Saturday , 1 October 2016


How I Invented Revolutionary Fish Farming Facility – Lecturer, 28

A 28-year-old lecturer of the Department of Mechatronics and Systems Engineering at the Abubakar Tafawa Balewa University, Bauchi, Faisal Sani Bala, has invented a complex yet simple facility that would revolutionarise fish farming in the country.

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Speaking with LEADERSHIP Sunday in Bauchi, during the19th-22nd convocation ceremony of ATBU yesterday, where the facility was displayed, Bala who is an alumnus of the University of East London, where he studied Electrical Electronic Engineering and specialised in Embedded Systems, with bias towards solving local problems in agriculture, said he was motivated to come up with the invention, which is his idea, because of the challenges he faced with his personal involvement in fish farming, and decided to try it out when he competed in an international innovation competition.

“I conceived the idea as a result the challenges I faced as a fish farmer which coincided with an advert I saw online by a company in the US on innovation competition. I applied and sent my proposal for the competition. What I wanted to do was to solve the problem I encountered on the farm.

“That was how it all started. I conceptualised the solution and came up with a device that is going to serve and ameliorate the problems local farmers face in their operations. That was in 2014 when I participated in the competition in which I came 2nd,” he narrated.

He further stated that in the course of coming up with the first prototype, he faced huge funding challenge and that apart from personal funds; he relied on support from his father which was inadequate. He added at a time, he approached the government and some private individuals for funding and also wrote several proposals but none of them pulled through successfully.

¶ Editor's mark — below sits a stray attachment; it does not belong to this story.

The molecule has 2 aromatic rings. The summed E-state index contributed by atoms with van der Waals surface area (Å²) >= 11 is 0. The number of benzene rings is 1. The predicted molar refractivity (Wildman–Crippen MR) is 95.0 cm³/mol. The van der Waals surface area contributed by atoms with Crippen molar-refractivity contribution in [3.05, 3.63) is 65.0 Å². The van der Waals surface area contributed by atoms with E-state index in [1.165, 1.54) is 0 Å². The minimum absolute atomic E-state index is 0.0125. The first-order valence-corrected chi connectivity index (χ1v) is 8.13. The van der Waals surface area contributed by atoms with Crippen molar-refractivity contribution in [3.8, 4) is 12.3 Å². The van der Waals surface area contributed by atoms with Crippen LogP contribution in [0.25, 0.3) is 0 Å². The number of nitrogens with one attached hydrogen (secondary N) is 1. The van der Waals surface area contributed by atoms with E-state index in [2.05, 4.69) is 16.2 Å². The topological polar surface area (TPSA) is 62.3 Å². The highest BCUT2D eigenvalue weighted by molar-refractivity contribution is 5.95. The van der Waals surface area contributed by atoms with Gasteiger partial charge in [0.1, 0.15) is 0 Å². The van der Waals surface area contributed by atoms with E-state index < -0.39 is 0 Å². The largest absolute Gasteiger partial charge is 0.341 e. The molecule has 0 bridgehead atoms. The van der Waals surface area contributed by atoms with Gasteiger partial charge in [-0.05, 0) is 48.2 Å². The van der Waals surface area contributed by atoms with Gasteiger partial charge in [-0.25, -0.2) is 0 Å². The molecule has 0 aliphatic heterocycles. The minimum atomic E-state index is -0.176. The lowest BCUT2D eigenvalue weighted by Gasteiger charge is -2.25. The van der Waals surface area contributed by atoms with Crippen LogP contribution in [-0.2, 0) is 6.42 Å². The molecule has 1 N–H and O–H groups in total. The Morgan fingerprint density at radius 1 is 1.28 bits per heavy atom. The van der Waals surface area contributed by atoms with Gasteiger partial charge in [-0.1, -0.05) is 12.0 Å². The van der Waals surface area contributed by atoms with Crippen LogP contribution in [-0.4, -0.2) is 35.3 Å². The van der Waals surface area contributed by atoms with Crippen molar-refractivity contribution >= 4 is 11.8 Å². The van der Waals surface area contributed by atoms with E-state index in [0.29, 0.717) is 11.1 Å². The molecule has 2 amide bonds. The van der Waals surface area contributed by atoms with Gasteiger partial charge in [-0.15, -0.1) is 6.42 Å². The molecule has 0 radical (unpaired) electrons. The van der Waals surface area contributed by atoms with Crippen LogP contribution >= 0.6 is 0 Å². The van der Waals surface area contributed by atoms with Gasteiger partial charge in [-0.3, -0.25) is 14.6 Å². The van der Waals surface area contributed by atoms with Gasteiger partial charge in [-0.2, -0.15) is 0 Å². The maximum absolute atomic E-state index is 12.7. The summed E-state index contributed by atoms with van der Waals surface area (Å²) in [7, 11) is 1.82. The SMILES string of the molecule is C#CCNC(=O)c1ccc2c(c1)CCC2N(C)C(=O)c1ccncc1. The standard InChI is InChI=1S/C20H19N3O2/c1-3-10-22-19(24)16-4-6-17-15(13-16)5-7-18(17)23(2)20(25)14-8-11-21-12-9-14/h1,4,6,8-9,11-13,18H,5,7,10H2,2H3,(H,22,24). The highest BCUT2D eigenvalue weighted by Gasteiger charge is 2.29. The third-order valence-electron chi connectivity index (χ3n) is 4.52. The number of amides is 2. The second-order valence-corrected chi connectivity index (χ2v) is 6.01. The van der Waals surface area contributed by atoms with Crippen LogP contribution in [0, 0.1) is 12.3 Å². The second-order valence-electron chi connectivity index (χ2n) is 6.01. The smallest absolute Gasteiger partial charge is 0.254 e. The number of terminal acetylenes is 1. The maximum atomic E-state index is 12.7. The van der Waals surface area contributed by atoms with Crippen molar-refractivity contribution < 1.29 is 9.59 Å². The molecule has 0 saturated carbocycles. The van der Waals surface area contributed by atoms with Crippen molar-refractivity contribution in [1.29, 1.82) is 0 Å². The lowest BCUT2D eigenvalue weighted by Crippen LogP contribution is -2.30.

“The prototype you are seeing now was funded by ATBU so this one belongs to the school because it was produced for convocation exhibition,” the lecturer said.

Bala further pointed out that device needs constant research so that it can be further improved, pointing out that it is highly viable for commercialisation and “now that people are more technology friendly, it is a very simple system for people to use particularly for graduates.”

He encouraged graduates to key into the opportunity and be in involved in farming as there is a lot to gain.

“Young people particularly graduates, can really appreciate it as something they can identify with because it is a technology-friendly innovation and quite trendy. People will be always be proud to farm as long as it is this kind of hi-tech farming.

“Whenever you talk to people about farming, their thinking is the village setting that doesn’t augur well for them. But with this kind of system you can farm anywhere and anytime.”

He urged upcoming inventors to look inwards and not to be dazzled by external influence and bear in mind that no one will come from far away China, US or anywhere in the world to solve our problems.

“We are the ones to solve our problems, so we should look into the problems and come up with solutions. We have to think outside the box. The solution lies very close to us but if you don’t seek it you will never get it,” he emphasised.

LEADERSHIP Sunday reports that the device, an automated fish farming facility, is designed to help people, especially teeming unemployed youth who are reluctant to venture into farming the old fashioned way.

The fish farming facility which has an android application to enable the monitoring of the pond, using a cell phone, also comprises of dedicated computers, tank, solar power generation and complex water treatment facilities among others, and is fit with mechanism that would make it possible to engage in fish farming all year round, notwithstanding climatic changes.